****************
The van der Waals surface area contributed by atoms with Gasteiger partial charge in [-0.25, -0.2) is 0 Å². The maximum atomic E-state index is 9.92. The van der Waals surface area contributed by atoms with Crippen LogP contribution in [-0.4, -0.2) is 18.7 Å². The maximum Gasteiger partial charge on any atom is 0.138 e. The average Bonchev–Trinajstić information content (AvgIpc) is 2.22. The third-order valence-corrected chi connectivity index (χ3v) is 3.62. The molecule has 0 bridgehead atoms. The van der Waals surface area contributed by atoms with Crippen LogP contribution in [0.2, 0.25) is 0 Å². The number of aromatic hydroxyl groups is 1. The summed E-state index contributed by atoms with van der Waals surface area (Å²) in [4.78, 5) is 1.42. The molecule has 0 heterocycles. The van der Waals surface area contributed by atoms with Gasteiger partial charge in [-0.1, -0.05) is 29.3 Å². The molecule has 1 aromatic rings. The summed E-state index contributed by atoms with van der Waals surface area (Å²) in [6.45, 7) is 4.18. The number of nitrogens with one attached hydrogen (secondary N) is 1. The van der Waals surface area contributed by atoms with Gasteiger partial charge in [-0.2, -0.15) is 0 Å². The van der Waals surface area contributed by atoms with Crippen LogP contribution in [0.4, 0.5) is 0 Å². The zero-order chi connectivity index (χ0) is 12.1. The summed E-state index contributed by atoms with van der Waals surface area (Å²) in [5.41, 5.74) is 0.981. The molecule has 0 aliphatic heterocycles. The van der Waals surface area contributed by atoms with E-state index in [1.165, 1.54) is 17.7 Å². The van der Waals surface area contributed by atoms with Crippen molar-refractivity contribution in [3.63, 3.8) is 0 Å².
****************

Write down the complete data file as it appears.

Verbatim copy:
The van der Waals surface area contributed by atoms with Gasteiger partial charge in [-0.25, -0.2) is 0 Å². The maximum atomic E-state index is 9.92. The van der Waals surface area contributed by atoms with Crippen LogP contribution in [-0.4, -0.2) is 18.7 Å². The maximum Gasteiger partial charge on any atom is 0.138 e. The average Bonchev–Trinajstić information content (AvgIpc) is 2.22. The third-order valence-corrected chi connectivity index (χ3v) is 3.62. The molecule has 0 bridgehead atoms. The van der Waals surface area contributed by atoms with Crippen LogP contribution in [0.2, 0.25) is 0 Å². The number of aromatic hydroxyl groups is 1. The summed E-state index contributed by atoms with van der Waals surface area (Å²) in [4.78, 5) is 1.42. The molecule has 0 heterocycles. The van der Waals surface area contributed by atoms with Gasteiger partial charge in [-0.1, -0.05) is 29.3 Å². The molecule has 1 aromatic rings. The summed E-state index contributed by atoms with van der Waals surface area (Å²) in [6.45, 7) is 4.18. The number of nitrogens with one attached hydrogen (secondary N) is 1. The van der Waals surface area contributed by atoms with Gasteiger partial charge in [-0.2, -0.15) is 0 Å². The van der Waals surface area contributed by atoms with Crippen LogP contribution in [0.4, 0.5) is 0 Å². The zero-order chi connectivity index (χ0) is 12.1. The summed E-state index contributed by atoms with van der Waals surface area (Å²) in [5.41, 5.74) is 0.981. The molecule has 0 aliphatic heterocycles. The van der Waals surface area contributed by atoms with E-state index in [1.165, 1.54) is 17.7 Å². The van der Waals surface area contributed by atoms with Crippen molar-refractivity contribution in [3.63, 3.8) is 0 Å².